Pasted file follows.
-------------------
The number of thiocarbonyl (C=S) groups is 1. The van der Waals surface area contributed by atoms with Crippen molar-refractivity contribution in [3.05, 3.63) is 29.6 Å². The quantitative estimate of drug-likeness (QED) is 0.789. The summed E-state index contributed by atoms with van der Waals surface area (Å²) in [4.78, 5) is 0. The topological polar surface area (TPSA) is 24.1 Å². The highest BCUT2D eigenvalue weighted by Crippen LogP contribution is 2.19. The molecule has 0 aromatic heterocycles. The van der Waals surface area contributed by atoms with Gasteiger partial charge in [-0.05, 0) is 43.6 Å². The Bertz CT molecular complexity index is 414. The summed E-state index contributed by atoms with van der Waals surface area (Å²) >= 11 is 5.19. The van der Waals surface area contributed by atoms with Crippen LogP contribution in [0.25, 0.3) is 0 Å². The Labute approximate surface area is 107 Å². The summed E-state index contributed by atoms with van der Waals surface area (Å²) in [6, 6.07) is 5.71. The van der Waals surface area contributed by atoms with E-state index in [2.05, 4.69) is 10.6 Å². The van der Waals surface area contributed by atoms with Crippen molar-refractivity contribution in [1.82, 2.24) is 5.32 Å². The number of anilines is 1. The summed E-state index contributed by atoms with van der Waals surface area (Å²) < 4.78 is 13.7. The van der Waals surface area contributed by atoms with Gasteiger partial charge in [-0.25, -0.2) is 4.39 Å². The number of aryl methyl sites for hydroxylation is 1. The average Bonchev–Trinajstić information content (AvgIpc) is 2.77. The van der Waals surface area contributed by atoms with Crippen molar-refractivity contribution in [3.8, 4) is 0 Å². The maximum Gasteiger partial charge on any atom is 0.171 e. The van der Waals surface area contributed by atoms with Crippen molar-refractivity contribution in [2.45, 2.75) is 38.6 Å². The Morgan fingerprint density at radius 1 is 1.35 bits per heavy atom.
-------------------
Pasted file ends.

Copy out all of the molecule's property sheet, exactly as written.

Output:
The number of thiocarbonyl (C=S) groups is 1. The van der Waals surface area contributed by atoms with Crippen molar-refractivity contribution in [3.05, 3.63) is 29.6 Å². The quantitative estimate of drug-likeness (QED) is 0.789. The summed E-state index contributed by atoms with van der Waals surface area (Å²) in [4.78, 5) is 0. The topological polar surface area (TPSA) is 24.1 Å². The highest BCUT2D eigenvalue weighted by Crippen LogP contribution is 2.19. The molecule has 0 aromatic heterocycles. The van der Waals surface area contributed by atoms with Gasteiger partial charge in [-0.05, 0) is 43.6 Å². The Bertz CT molecular complexity index is 414. The summed E-state index contributed by atoms with van der Waals surface area (Å²) >= 11 is 5.19. The van der Waals surface area contributed by atoms with Crippen LogP contribution in [0.25, 0.3) is 0 Å². The Labute approximate surface area is 107 Å². The summed E-state index contributed by atoms with van der Waals surface area (Å²) in [6, 6.07) is 5.71. The van der Waals surface area contributed by atoms with E-state index in [2.05, 4.69) is 10.6 Å². The van der Waals surface area contributed by atoms with Crippen molar-refractivity contribution in [1.82, 2.24) is 5.32 Å². The number of anilines is 1. The summed E-state index contributed by atoms with van der Waals surface area (Å²) < 4.78 is 13.7. The van der Waals surface area contributed by atoms with Gasteiger partial charge in [-0.25, -0.2) is 4.39 Å². The number of aryl methyl sites for hydroxylation is 1. The average Bonchev–Trinajstić information content (AvgIpc) is 2.77. The van der Waals surface area contributed by atoms with Crippen molar-refractivity contribution in [3.8, 4) is 0 Å². The maximum Gasteiger partial charge on any atom is 0.171 e. The van der Waals surface area contributed by atoms with Crippen molar-refractivity contribution in [2.45, 2.75) is 38.6 Å². The Morgan fingerprint density at radius 1 is 1.35 bits per heavy atom.